While there is no civil war in Haiti, and no clear examples of systematic violence (except those conducted by the foreign occupation forces), MINUSTAH has become the fifth largest UN “peacekeeping” force in the world. At last count, MINUSTAH’s force in Haiti boasted 8,793 military troops and police, 432 international civilian personnel, 1,306 local civilian staff, and 194 UN volunteers. Its budget for the 2012 – 2013 fiscal year is $648,394,000. This is a multi-billion dollar occupation. With its mandate repeatedly renewed and extended over the past 9 years, its numerous outposts scattered throughout the country, and its constant spectacle of armed patrols, MINUSTAH is obviously a permanent occupation force.
“The UN’s actions that have led to death of three times more people than the attacks on the US on September 11, 2011.”
Cholera was brought to Haiti by a group of MINUSTAH soldiers from Nepal. They were sent to Haiti without being tested, even though there was a cholera outbreak in their country. But MINUSTAH has also supported Haitian police repression of the population, and is generally understood as the force propping up the illegitimate governments of Haiti over the past 9 years, particularly the US-chosen Michel Martelly. Moreover, since their arrival, beyond cholera, countless of gruesome acts of sexual abuse, murder, theft, and overall thuggery by the UN have been documented (see here, here, here, and here).
In 1920 James Weldon Johnson wrote an assessment of the US occupation of Haiti (which would last from 1915 – 1934) for the Nation magazine. As historian Peter James Hudson describes in his important essay on the occupation, Johnson saw how “Haiti’s political classes were muzzled, how its assembly was deprived of power, and how its economy was wrested away from Haitian control, [how] US marines…bragged…of torturing and murdering Haitian peasants…[how] some three thousand Haitians were killed in the first five years of occupation.” Moreover, Johnson viewed the occupation in two ways. On the one hand, he saw it as a way for the US to forcibly open up the Haitian economy to its business interests, in particular the National City Bank of New York. But on the other hand, for Johnson, the military occupation emerged out of a racist obsession with the “Negro republic” and the continuous need to demonstrate that it cannot rule itself.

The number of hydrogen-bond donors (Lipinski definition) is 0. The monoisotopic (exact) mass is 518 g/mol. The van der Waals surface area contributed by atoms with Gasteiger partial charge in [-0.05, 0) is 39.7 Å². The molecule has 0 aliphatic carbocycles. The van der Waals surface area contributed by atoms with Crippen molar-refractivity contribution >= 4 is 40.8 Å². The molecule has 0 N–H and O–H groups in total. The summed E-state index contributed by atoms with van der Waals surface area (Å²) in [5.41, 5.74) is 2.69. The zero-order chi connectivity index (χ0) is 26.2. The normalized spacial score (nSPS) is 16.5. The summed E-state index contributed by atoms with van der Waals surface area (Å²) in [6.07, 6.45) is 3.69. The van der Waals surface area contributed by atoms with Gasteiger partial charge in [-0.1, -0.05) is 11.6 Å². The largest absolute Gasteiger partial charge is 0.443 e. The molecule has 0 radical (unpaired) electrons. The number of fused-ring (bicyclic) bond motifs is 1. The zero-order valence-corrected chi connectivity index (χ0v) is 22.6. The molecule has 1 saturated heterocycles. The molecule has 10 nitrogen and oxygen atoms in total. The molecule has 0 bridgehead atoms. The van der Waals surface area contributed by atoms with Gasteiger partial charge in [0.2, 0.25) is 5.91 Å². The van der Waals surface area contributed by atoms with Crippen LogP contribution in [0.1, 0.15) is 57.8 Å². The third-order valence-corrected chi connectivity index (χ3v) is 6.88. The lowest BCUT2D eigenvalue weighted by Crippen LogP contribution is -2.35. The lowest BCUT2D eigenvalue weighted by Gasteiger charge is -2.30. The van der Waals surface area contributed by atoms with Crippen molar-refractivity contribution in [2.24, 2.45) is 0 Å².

History continues to repeat itself.
One hopes that history will also repeat itself through the resistance Haitians provide to this current occupation – taking cues from Charlemagne Peralte and the Caco Revolution, as well as the students and workers who took to the streets to demand that the foreign occupiers leave their land.
What Haitians need now is not compassion. They also do not need the “justice” that comes from begging MINUSTAH to live up to its moral obligations and acknowledge its crimes. A military occupation can never be moral. The time will soon come when Haitians will demand – by any means necessary – that these armed foreigners leave their land. Those of us who believe in true liberation should be prepared to support that endeavor.
Jemima Pierre can be reached at [email protected]